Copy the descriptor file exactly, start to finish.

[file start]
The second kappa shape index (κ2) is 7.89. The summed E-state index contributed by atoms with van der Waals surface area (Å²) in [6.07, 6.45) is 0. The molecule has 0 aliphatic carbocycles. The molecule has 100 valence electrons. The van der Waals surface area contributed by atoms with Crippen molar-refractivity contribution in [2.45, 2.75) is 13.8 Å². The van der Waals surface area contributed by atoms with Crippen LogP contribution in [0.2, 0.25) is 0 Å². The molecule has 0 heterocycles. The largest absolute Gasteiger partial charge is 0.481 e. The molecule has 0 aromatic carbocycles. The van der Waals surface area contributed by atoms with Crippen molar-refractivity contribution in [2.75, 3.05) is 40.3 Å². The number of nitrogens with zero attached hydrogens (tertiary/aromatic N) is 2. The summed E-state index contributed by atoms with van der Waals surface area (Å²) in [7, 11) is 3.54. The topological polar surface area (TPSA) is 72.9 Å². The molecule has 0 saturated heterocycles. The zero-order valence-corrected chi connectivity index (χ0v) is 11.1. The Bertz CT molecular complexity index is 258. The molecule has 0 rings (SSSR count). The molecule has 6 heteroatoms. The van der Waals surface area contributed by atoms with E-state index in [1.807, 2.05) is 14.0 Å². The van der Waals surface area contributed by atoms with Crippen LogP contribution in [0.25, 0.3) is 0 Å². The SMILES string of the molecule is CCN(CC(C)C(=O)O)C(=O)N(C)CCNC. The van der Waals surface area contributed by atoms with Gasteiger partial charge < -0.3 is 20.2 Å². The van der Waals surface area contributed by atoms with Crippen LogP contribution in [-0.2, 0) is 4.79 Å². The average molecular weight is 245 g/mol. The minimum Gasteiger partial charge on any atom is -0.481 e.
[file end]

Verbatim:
The second kappa shape index (κ2) is 7.89. The summed E-state index contributed by atoms with van der Waals surface area (Å²) in [6.07, 6.45) is 0. The molecule has 0 aliphatic carbocycles. The molecule has 100 valence electrons. The van der Waals surface area contributed by atoms with Crippen molar-refractivity contribution in [2.45, 2.75) is 13.8 Å². The van der Waals surface area contributed by atoms with Crippen LogP contribution in [0.2, 0.25) is 0 Å². The molecule has 0 heterocycles. The largest absolute Gasteiger partial charge is 0.481 e. The molecule has 0 aromatic carbocycles. The van der Waals surface area contributed by atoms with Crippen molar-refractivity contribution in [2.75, 3.05) is 40.3 Å². The number of nitrogens with zero attached hydrogens (tertiary/aromatic N) is 2. The summed E-state index contributed by atoms with van der Waals surface area (Å²) in [7, 11) is 3.54. The topological polar surface area (TPSA) is 72.9 Å². The molecule has 0 saturated heterocycles. The zero-order valence-corrected chi connectivity index (χ0v) is 11.1. The Bertz CT molecular complexity index is 258. The molecule has 0 rings (SSSR count). The molecule has 6 heteroatoms. The van der Waals surface area contributed by atoms with E-state index in [1.807, 2.05) is 14.0 Å². The van der Waals surface area contributed by atoms with Crippen LogP contribution in [0.25, 0.3) is 0 Å². The SMILES string of the molecule is CCN(CC(C)C(=O)O)C(=O)N(C)CCNC. The van der Waals surface area contributed by atoms with Gasteiger partial charge < -0.3 is 20.2 Å². The van der Waals surface area contributed by atoms with Crippen LogP contribution in [-0.2, 0) is 4.79 Å². The average molecular weight is 245 g/mol. The minimum Gasteiger partial charge on any atom is -0.481 e.